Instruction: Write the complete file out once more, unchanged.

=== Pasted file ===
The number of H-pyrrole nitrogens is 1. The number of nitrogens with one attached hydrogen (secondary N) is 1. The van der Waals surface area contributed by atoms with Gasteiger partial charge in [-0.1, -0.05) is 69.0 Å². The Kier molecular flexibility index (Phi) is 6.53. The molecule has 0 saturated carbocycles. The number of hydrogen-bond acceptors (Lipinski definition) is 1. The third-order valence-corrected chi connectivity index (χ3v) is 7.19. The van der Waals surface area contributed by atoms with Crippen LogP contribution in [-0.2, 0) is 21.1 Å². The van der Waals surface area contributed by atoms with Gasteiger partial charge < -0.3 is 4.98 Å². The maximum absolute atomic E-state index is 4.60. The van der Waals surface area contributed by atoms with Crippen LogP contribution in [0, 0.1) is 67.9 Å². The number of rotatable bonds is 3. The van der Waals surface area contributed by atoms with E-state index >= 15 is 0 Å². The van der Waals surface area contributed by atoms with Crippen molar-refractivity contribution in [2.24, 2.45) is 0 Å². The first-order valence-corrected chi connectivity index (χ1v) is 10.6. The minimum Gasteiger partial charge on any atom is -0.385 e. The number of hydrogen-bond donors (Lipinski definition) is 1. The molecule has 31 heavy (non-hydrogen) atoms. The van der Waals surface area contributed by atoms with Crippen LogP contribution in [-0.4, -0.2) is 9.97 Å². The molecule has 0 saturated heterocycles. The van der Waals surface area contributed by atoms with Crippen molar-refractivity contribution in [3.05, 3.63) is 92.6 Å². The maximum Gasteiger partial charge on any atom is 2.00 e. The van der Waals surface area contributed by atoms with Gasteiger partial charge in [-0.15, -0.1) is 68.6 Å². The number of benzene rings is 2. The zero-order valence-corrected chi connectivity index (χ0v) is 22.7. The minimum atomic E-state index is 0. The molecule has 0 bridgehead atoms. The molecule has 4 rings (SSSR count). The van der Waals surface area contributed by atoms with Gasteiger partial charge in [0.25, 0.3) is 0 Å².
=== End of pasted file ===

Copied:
The number of H-pyrrole nitrogens is 1. The number of nitrogens with one attached hydrogen (secondary N) is 1. The van der Waals surface area contributed by atoms with Gasteiger partial charge in [-0.1, -0.05) is 69.0 Å². The Kier molecular flexibility index (Phi) is 6.53. The molecule has 0 saturated carbocycles. The number of hydrogen-bond acceptors (Lipinski definition) is 1. The third-order valence-corrected chi connectivity index (χ3v) is 7.19. The van der Waals surface area contributed by atoms with Crippen LogP contribution in [-0.2, 0) is 21.1 Å². The van der Waals surface area contributed by atoms with Gasteiger partial charge < -0.3 is 4.98 Å². The maximum absolute atomic E-state index is 4.60. The van der Waals surface area contributed by atoms with Crippen LogP contribution in [0, 0.1) is 67.9 Å². The number of rotatable bonds is 3. The van der Waals surface area contributed by atoms with E-state index >= 15 is 0 Å². The van der Waals surface area contributed by atoms with Crippen molar-refractivity contribution in [2.24, 2.45) is 0 Å². The first-order valence-corrected chi connectivity index (χ1v) is 10.6. The minimum Gasteiger partial charge on any atom is -0.385 e. The number of hydrogen-bond donors (Lipinski definition) is 1. The molecule has 31 heavy (non-hydrogen) atoms. The van der Waals surface area contributed by atoms with Crippen LogP contribution in [-0.4, -0.2) is 9.97 Å². The molecule has 0 saturated heterocycles. The van der Waals surface area contributed by atoms with Crippen molar-refractivity contribution in [3.05, 3.63) is 92.6 Å². The maximum Gasteiger partial charge on any atom is 2.00 e. The van der Waals surface area contributed by atoms with Gasteiger partial charge in [-0.15, -0.1) is 68.6 Å². The number of benzene rings is 2. The zero-order valence-corrected chi connectivity index (χ0v) is 22.7. The minimum atomic E-state index is 0. The molecule has 0 bridgehead atoms. The molecule has 4 rings (SSSR count). The van der Waals surface area contributed by atoms with Gasteiger partial charge in [0.25, 0.3) is 0 Å².